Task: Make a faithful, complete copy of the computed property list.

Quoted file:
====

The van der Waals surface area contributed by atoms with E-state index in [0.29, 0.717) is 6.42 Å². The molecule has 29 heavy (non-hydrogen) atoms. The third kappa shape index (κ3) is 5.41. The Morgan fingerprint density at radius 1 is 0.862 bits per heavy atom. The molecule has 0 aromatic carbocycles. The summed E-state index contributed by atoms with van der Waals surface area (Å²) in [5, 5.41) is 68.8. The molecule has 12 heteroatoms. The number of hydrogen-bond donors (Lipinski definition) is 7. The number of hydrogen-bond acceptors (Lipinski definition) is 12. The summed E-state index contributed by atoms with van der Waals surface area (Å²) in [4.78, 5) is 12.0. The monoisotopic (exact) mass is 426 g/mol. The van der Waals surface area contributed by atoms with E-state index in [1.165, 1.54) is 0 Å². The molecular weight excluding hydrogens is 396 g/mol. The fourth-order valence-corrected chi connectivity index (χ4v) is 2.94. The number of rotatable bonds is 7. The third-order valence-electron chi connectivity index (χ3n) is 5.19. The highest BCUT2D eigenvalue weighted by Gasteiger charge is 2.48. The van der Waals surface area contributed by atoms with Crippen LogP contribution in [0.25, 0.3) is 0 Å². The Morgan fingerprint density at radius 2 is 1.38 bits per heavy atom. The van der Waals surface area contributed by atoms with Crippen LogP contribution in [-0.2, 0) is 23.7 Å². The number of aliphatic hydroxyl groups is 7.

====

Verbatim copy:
The van der Waals surface area contributed by atoms with E-state index in [0.29, 0.717) is 6.42 Å². The molecule has 29 heavy (non-hydrogen) atoms. The third kappa shape index (κ3) is 5.41. The Morgan fingerprint density at radius 1 is 0.862 bits per heavy atom. The molecule has 0 aromatic carbocycles. The summed E-state index contributed by atoms with van der Waals surface area (Å²) in [5, 5.41) is 68.8. The molecule has 12 heteroatoms. The number of hydrogen-bond donors (Lipinski definition) is 7. The number of hydrogen-bond acceptors (Lipinski definition) is 12. The summed E-state index contributed by atoms with van der Waals surface area (Å²) in [4.78, 5) is 12.0. The monoisotopic (exact) mass is 426 g/mol. The van der Waals surface area contributed by atoms with E-state index in [1.165, 1.54) is 0 Å². The molecular weight excluding hydrogens is 396 g/mol. The fourth-order valence-corrected chi connectivity index (χ4v) is 2.94. The number of rotatable bonds is 7. The third-order valence-electron chi connectivity index (χ3n) is 5.19. The highest BCUT2D eigenvalue weighted by Gasteiger charge is 2.48. The van der Waals surface area contributed by atoms with Crippen LogP contribution in [0.25, 0.3) is 0 Å². The Morgan fingerprint density at radius 2 is 1.38 bits per heavy atom. The van der Waals surface area contributed by atoms with Crippen LogP contribution in [-0.2, 0) is 23.7 Å². The number of aliphatic hydroxyl groups is 7.